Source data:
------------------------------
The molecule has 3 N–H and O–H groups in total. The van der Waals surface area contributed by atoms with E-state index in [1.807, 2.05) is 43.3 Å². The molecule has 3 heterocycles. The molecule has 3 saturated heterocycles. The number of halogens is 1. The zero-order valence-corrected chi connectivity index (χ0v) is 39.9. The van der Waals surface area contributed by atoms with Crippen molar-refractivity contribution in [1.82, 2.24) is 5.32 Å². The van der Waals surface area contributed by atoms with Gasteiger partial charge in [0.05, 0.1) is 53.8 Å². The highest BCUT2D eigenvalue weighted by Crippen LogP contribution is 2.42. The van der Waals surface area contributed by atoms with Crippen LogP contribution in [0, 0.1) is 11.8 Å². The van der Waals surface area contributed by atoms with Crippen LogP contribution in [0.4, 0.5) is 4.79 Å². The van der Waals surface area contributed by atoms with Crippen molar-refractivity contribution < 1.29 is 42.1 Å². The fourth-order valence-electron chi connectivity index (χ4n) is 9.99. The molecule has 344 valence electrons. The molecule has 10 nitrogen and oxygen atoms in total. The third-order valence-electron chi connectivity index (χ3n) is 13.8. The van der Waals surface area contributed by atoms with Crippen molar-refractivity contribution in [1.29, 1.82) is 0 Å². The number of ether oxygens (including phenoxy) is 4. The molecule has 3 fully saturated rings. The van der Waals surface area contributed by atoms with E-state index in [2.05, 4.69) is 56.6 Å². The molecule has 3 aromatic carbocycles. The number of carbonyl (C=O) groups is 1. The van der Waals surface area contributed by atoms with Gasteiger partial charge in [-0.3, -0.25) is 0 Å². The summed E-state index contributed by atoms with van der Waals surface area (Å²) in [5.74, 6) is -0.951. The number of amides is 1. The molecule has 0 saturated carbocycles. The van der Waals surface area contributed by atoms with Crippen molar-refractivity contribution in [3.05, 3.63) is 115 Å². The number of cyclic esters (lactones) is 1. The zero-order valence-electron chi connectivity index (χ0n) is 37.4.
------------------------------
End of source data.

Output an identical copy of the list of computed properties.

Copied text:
The molecule has 3 N–H and O–H groups in total. The van der Waals surface area contributed by atoms with E-state index in [1.807, 2.05) is 43.3 Å². The molecule has 3 heterocycles. The molecule has 3 saturated heterocycles. The number of halogens is 1. The zero-order valence-corrected chi connectivity index (χ0v) is 39.9. The van der Waals surface area contributed by atoms with Crippen molar-refractivity contribution in [1.82, 2.24) is 5.32 Å². The van der Waals surface area contributed by atoms with Gasteiger partial charge in [0.05, 0.1) is 53.8 Å². The highest BCUT2D eigenvalue weighted by Crippen LogP contribution is 2.42. The van der Waals surface area contributed by atoms with Crippen LogP contribution in [0, 0.1) is 11.8 Å². The van der Waals surface area contributed by atoms with Crippen LogP contribution in [0.4, 0.5) is 4.79 Å². The van der Waals surface area contributed by atoms with Crippen molar-refractivity contribution < 1.29 is 42.1 Å². The fourth-order valence-electron chi connectivity index (χ4n) is 9.99. The molecule has 344 valence electrons. The molecule has 10 nitrogen and oxygen atoms in total. The third-order valence-electron chi connectivity index (χ3n) is 13.8. The van der Waals surface area contributed by atoms with Crippen molar-refractivity contribution in [1.29, 1.82) is 0 Å². The number of ether oxygens (including phenoxy) is 4. The molecule has 3 fully saturated rings. The van der Waals surface area contributed by atoms with E-state index in [2.05, 4.69) is 56.6 Å². The molecule has 3 aromatic carbocycles. The number of carbonyl (C=O) groups is 1. The van der Waals surface area contributed by atoms with Gasteiger partial charge in [-0.3, -0.25) is 0 Å². The summed E-state index contributed by atoms with van der Waals surface area (Å²) in [5.74, 6) is -0.951. The number of amides is 1. The molecule has 0 saturated carbocycles. The van der Waals surface area contributed by atoms with Crippen molar-refractivity contribution in [3.05, 3.63) is 115 Å². The number of cyclic esters (lactones) is 1. The zero-order valence-electron chi connectivity index (χ0n) is 37.4.